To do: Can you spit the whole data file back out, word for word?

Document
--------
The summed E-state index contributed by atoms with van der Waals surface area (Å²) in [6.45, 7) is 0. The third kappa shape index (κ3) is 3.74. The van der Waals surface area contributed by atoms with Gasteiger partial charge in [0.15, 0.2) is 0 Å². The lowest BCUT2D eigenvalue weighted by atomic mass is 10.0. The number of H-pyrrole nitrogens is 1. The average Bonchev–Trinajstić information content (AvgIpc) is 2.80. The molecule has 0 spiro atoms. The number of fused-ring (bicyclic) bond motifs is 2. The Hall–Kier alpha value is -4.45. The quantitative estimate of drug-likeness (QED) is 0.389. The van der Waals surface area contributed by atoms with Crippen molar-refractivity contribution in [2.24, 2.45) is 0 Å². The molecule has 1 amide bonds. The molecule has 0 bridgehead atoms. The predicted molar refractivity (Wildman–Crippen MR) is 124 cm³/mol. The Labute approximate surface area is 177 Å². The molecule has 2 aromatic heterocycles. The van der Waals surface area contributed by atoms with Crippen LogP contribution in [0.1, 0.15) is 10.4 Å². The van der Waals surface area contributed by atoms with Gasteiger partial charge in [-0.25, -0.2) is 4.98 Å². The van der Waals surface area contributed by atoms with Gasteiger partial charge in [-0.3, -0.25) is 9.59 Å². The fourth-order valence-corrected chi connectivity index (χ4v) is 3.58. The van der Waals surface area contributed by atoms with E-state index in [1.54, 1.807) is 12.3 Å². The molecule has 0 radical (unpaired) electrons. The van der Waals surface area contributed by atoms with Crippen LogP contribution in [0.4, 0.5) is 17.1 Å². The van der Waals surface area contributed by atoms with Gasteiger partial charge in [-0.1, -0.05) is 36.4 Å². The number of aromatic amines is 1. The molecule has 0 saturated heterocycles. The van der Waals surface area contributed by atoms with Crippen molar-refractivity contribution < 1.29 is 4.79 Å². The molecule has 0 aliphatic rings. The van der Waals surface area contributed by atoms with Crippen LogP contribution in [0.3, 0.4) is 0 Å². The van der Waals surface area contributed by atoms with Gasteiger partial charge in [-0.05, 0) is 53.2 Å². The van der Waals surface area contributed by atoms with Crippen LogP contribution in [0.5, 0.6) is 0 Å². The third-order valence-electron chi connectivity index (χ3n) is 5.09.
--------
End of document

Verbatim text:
The summed E-state index contributed by atoms with van der Waals surface area (Å²) in [6.45, 7) is 0. The third kappa shape index (κ3) is 3.74. The van der Waals surface area contributed by atoms with Gasteiger partial charge in [0.15, 0.2) is 0 Å². The lowest BCUT2D eigenvalue weighted by atomic mass is 10.0. The number of H-pyrrole nitrogens is 1. The average Bonchev–Trinajstić information content (AvgIpc) is 2.80. The molecule has 0 spiro atoms. The number of fused-ring (bicyclic) bond motifs is 2. The Hall–Kier alpha value is -4.45. The quantitative estimate of drug-likeness (QED) is 0.389. The van der Waals surface area contributed by atoms with Crippen molar-refractivity contribution in [2.24, 2.45) is 0 Å². The molecule has 1 amide bonds. The molecule has 0 bridgehead atoms. The predicted molar refractivity (Wildman–Crippen MR) is 124 cm³/mol. The Labute approximate surface area is 177 Å². The molecule has 2 aromatic heterocycles. The van der Waals surface area contributed by atoms with Crippen LogP contribution in [0.1, 0.15) is 10.4 Å². The van der Waals surface area contributed by atoms with Gasteiger partial charge in [-0.25, -0.2) is 4.98 Å². The van der Waals surface area contributed by atoms with Gasteiger partial charge in [-0.3, -0.25) is 9.59 Å². The fourth-order valence-corrected chi connectivity index (χ4v) is 3.58. The van der Waals surface area contributed by atoms with E-state index in [1.54, 1.807) is 12.3 Å². The molecule has 0 radical (unpaired) electrons. The van der Waals surface area contributed by atoms with Crippen LogP contribution in [0.4, 0.5) is 17.1 Å². The van der Waals surface area contributed by atoms with Gasteiger partial charge in [-0.1, -0.05) is 36.4 Å². The number of aromatic amines is 1. The molecule has 0 saturated heterocycles. The van der Waals surface area contributed by atoms with Crippen molar-refractivity contribution < 1.29 is 4.79 Å². The molecule has 0 aliphatic rings. The van der Waals surface area contributed by atoms with Crippen LogP contribution in [0.3, 0.4) is 0 Å². The van der Waals surface area contributed by atoms with Gasteiger partial charge in [-0.05, 0) is 53.2 Å². The van der Waals surface area contributed by atoms with Crippen LogP contribution in [0.5, 0.6) is 0 Å². The third-order valence-electron chi connectivity index (χ3n) is 5.09.